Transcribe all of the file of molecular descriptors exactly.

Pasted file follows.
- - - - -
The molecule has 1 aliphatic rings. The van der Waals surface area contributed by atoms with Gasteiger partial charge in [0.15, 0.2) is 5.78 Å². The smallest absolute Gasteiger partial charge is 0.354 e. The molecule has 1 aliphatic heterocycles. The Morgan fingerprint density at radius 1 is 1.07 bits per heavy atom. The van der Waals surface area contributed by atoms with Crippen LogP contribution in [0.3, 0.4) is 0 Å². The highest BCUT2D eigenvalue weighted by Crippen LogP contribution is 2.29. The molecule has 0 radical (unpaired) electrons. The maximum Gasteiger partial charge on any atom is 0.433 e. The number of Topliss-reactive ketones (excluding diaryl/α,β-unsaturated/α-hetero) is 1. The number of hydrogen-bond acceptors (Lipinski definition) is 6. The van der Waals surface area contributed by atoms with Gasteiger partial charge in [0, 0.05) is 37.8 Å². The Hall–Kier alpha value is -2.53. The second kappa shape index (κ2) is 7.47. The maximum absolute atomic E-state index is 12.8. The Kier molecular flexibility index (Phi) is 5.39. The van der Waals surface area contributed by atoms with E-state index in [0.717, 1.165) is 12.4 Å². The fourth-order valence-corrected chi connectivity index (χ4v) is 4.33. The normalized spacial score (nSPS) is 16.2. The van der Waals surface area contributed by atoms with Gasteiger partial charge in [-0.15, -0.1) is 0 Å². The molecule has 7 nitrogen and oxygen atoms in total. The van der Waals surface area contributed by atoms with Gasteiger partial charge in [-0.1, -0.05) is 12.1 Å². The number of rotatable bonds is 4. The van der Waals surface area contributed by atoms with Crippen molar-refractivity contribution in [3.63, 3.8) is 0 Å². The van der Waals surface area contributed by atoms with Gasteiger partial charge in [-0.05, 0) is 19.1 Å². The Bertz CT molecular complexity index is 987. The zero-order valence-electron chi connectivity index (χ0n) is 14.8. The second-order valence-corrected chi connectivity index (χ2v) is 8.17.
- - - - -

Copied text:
The molecule has 1 aliphatic rings. The van der Waals surface area contributed by atoms with Gasteiger partial charge in [0.15, 0.2) is 5.78 Å². The smallest absolute Gasteiger partial charge is 0.354 e. The molecule has 1 aliphatic heterocycles. The Morgan fingerprint density at radius 1 is 1.07 bits per heavy atom. The van der Waals surface area contributed by atoms with Crippen LogP contribution in [0.3, 0.4) is 0 Å². The highest BCUT2D eigenvalue weighted by Crippen LogP contribution is 2.29. The molecule has 0 radical (unpaired) electrons. The maximum Gasteiger partial charge on any atom is 0.433 e. The number of Topliss-reactive ketones (excluding diaryl/α,β-unsaturated/α-hetero) is 1. The number of hydrogen-bond acceptors (Lipinski definition) is 6. The van der Waals surface area contributed by atoms with Gasteiger partial charge in [0, 0.05) is 37.8 Å². The Hall–Kier alpha value is -2.53. The second kappa shape index (κ2) is 7.47. The maximum absolute atomic E-state index is 12.8. The Kier molecular flexibility index (Phi) is 5.39. The van der Waals surface area contributed by atoms with E-state index in [0.717, 1.165) is 12.4 Å². The fourth-order valence-corrected chi connectivity index (χ4v) is 4.33. The normalized spacial score (nSPS) is 16.2. The van der Waals surface area contributed by atoms with Gasteiger partial charge in [-0.15, -0.1) is 0 Å². The molecule has 7 nitrogen and oxygen atoms in total. The van der Waals surface area contributed by atoms with Gasteiger partial charge in [-0.1, -0.05) is 12.1 Å². The number of rotatable bonds is 4. The van der Waals surface area contributed by atoms with Crippen molar-refractivity contribution in [3.63, 3.8) is 0 Å². The van der Waals surface area contributed by atoms with Gasteiger partial charge in [-0.05, 0) is 19.1 Å². The Bertz CT molecular complexity index is 987. The zero-order valence-electron chi connectivity index (χ0n) is 14.8. The second-order valence-corrected chi connectivity index (χ2v) is 8.17.